there is such a thing as bad activism! we have examples everywhere of people pushing so hard no matter the circumstances, and with so much biases that we have no other choice but to distance ourselves from their message no matter how legit that message is. and when you try to be pseudo objective about compression, you're doing it wrong. every time!
  11. TheSonicTruth
    I am not against *all* compression. I am against what I consider to be over-use of it in the production of modern(post-2000) popular music albums, and in the production of so-called 'remaster's of legacy(pre-1990) songs, albums, and compilations.

    But this thread is about when to use the term 'waveform' and when to use the term 'envelope' in the context of discussing music and its appearance in a DAW screen. I believe there is no single point at which a waveform representation of a selection of sound becomes an envelope. It just. depends.
  12. bigshot
    Well now you know for sure. If I remember correctly you've been told that you can't judge sound quality by looking at the display on the screen several times over the past few months. And an "altered signal" isn't necessarily a poorer quality signal. Compression is a tool whose effectiveness depends on the skill of the engineer applying it. There is good remastering and bad remastering, and the quality of remastering depends on more than just compression... noise reduction, equalization, level adjustment, and other forms of sweetening are involved too.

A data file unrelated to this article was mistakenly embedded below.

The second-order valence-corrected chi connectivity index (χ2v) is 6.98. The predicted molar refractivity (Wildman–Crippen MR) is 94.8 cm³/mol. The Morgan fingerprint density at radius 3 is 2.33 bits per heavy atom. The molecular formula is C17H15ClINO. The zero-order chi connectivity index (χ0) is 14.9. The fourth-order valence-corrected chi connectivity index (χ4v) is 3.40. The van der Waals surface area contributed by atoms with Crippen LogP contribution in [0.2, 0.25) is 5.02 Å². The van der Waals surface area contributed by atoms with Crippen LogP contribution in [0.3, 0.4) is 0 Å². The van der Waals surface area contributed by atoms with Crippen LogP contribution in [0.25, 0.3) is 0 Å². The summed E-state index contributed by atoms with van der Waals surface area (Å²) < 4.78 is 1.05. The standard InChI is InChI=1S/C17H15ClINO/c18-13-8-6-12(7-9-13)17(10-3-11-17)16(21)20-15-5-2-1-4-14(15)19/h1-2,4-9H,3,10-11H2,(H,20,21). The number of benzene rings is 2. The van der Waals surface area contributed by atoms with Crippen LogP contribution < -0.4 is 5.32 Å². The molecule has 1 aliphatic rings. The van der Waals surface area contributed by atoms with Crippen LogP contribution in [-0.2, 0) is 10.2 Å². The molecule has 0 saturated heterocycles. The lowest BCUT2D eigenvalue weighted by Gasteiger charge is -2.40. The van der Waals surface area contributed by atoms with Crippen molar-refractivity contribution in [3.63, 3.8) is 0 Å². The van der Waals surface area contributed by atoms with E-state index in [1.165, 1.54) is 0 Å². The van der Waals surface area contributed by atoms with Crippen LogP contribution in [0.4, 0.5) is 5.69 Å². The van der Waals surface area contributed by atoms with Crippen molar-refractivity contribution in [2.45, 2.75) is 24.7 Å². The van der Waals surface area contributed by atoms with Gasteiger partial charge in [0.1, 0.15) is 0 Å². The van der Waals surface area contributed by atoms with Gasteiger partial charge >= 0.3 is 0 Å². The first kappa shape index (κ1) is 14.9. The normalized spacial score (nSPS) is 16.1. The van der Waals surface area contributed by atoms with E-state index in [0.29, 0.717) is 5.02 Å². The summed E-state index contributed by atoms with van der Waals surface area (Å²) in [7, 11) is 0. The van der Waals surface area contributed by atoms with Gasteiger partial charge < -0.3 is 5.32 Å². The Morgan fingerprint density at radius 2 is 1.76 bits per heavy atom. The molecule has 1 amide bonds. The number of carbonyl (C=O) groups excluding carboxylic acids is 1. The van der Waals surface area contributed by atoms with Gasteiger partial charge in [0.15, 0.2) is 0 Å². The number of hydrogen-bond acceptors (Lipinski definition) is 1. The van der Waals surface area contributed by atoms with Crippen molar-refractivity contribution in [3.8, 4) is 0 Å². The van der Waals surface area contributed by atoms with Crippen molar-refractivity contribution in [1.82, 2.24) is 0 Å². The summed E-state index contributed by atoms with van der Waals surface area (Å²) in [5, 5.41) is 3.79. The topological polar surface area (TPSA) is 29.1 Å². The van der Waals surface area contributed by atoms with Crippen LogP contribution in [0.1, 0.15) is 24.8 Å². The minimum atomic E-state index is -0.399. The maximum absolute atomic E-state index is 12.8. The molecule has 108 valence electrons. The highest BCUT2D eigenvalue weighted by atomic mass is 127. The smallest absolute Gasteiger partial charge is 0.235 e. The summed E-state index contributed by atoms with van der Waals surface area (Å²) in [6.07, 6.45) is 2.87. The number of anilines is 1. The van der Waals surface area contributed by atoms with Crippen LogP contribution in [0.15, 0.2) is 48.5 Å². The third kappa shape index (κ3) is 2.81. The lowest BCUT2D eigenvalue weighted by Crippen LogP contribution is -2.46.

Last edited: Sep 27, 2018
  13. TheSonicTruth
    I can judge by the display on the screen that it is going to sound different. If the 'orig vs remaster' image in my avatar represented a DAW screen, it is clear that the two versions will sound different. Inferiority or superiority of one against the other is another story. I choose the original/not remastered versions simply because I feel it is closer to the original artistic intent.
    Last edited: Sep 27, 2018
  14. bigshot
    Wel,, you are dead wrong and don't know what you're talking about then. I'd explain, but you don't listen.
    bfreedma likes this.
  15. TheSonicTruth
    I figured you'd say that. To suggest that two different looking waveforms(two DIFFERENT masterings) of the same song recording should sound the same spells out what you are: an industry pundit.

    Back on blocked for you and bye! I'm done wasting my time with people like this.
    Last edited: Sep 27, 2018